Well, this piece by Alvin Lurie on Amara is about as good as you are going to find, running as it does from the technical aspects of the case to the philosophy of its jurisprudence. I can commend it to you for a few reasons, not the least of which is that it does a wonderful job of actually explaining the case itself, in terms of its genesis, the underlying proceedings, the plan at issue, and the decision of the Supreme Court. It also, though, goes straight to the most important aspect of Amara from the point of view of a practicing lawyer litigating benefit claims, which is the majority opinion’s exposition on how to obtain redress when the problem concerns inaccurate summary plan descriptions. As I discussed in this post here, the majority opinion instructs that a plan participant cannot recover increased benefits beyond what would be available under the plan terms themselves by basing a claim for benefits on the summary; rather, the proper approach is to seek reformation of the plan to provide the amount of benefits indicated by the summary, if different from that provided under the plan terms themselves. To my way of thinking, this is the key practical significance of Amara: it explains how to properly plead a claim seeking to recover the greater benefit amounts set forth in a summary, as compared to that set forth in the plan itself.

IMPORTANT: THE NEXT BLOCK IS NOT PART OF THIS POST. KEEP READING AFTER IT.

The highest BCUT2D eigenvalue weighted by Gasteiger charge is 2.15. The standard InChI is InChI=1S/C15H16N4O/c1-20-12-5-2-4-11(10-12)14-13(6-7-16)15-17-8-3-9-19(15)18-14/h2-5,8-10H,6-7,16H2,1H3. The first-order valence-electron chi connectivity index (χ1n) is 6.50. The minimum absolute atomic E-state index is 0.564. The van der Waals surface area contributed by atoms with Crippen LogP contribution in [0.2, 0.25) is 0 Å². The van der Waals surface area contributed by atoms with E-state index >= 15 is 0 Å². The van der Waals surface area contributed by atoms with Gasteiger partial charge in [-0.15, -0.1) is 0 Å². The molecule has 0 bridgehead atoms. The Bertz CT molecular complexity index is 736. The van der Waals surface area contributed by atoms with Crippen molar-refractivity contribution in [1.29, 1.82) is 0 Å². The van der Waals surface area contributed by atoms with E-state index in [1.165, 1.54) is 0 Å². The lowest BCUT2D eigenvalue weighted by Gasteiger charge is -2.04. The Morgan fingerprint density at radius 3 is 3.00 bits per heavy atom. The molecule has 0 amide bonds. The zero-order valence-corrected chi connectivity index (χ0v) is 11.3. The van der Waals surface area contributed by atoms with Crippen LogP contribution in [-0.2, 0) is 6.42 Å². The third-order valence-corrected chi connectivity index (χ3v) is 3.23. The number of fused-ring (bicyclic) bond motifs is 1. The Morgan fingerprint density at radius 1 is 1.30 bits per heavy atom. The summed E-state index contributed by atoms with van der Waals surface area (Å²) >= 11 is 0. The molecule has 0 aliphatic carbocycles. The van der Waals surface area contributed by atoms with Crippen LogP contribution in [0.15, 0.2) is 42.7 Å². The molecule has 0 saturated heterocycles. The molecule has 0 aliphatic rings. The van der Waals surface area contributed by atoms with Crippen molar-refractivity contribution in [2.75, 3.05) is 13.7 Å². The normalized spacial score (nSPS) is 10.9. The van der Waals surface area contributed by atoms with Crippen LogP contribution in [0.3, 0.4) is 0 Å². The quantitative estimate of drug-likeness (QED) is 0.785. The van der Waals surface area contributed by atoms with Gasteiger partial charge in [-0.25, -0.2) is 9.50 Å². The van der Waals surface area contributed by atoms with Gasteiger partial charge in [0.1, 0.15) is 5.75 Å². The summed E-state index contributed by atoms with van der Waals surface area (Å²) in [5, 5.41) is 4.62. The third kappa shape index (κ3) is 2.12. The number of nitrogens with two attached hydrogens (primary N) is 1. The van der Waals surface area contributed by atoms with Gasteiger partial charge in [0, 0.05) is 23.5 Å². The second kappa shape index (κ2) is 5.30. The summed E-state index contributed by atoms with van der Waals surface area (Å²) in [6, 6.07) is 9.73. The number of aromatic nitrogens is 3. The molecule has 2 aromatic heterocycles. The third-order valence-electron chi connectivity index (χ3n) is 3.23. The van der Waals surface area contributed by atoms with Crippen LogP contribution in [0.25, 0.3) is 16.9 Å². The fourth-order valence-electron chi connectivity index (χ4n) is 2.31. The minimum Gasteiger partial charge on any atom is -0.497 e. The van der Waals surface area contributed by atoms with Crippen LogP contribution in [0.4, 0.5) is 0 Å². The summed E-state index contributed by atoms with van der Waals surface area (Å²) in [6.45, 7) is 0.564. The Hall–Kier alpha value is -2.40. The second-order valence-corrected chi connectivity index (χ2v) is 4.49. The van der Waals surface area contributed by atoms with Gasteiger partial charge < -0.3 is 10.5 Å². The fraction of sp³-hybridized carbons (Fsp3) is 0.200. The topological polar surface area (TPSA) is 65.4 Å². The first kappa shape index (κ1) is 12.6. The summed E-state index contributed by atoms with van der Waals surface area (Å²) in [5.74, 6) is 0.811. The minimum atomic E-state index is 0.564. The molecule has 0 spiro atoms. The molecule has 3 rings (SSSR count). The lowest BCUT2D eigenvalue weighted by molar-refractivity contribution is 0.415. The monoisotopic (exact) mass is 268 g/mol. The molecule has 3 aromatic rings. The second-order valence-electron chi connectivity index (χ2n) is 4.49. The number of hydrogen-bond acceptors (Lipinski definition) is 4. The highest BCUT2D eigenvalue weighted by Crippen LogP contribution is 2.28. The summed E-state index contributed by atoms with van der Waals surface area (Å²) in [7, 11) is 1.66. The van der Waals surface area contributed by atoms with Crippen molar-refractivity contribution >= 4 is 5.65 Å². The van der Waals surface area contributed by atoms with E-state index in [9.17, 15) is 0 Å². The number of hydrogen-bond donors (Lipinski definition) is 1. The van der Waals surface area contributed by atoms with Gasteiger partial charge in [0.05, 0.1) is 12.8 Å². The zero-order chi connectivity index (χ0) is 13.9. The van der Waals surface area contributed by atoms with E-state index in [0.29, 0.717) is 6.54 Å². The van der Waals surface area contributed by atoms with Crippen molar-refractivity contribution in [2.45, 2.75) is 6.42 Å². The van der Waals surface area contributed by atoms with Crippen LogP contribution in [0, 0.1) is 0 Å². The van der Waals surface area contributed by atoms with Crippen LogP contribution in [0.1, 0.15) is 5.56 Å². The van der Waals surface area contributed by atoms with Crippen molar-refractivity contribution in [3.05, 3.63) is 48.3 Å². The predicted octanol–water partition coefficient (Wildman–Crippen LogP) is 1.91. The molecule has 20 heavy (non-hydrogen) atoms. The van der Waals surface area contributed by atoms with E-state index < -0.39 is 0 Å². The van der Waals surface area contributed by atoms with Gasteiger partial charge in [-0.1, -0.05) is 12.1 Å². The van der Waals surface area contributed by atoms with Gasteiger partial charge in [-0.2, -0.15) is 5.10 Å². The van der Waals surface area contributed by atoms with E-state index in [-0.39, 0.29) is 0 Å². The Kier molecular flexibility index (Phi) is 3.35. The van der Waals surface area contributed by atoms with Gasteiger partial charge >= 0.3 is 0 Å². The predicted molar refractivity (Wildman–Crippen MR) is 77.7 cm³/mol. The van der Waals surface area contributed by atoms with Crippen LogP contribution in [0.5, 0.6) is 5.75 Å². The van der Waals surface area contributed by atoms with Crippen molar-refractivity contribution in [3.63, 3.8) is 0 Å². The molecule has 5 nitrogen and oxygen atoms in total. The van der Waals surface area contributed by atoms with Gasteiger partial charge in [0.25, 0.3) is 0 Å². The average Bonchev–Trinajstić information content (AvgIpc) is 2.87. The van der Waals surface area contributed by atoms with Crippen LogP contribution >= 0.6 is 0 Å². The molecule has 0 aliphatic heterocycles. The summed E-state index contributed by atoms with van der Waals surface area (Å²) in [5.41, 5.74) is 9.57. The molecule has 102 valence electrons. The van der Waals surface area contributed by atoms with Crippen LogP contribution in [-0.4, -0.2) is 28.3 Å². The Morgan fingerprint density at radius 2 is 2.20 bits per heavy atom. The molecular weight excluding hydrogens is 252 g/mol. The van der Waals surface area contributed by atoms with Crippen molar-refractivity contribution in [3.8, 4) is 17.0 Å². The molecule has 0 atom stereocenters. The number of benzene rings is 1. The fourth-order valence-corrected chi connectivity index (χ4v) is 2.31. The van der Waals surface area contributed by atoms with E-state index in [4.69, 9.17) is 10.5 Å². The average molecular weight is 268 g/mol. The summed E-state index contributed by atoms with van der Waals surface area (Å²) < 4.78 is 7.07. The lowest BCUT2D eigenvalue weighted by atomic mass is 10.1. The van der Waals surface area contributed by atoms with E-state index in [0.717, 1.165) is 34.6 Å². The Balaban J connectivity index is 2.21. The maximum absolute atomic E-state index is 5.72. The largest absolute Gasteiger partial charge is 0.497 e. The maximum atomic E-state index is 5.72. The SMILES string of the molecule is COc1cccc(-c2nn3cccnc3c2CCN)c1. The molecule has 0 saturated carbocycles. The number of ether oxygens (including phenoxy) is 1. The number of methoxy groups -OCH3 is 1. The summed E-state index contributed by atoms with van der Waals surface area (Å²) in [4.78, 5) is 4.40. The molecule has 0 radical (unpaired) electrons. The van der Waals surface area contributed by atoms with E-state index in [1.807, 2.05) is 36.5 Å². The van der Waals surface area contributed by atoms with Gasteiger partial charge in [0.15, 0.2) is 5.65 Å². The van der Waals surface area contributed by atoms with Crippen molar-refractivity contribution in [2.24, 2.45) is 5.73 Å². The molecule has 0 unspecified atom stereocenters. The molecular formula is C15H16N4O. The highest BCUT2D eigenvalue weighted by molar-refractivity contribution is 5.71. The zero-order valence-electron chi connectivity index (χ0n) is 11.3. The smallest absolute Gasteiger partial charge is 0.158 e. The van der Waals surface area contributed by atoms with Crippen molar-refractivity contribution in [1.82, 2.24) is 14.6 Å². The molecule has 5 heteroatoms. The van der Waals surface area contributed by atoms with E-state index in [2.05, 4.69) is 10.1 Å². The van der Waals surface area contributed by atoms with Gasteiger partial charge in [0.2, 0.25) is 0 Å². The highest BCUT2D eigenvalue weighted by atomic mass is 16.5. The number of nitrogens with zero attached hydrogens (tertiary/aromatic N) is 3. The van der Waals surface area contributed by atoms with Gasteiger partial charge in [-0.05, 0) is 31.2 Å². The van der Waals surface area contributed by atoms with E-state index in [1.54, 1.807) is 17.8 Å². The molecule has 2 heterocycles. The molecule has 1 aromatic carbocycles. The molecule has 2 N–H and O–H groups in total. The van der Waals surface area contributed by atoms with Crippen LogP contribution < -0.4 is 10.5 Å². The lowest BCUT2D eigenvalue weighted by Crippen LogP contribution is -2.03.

My thanks to Paul Secunda and the always vigilant Workplace Prof for highlighting the article.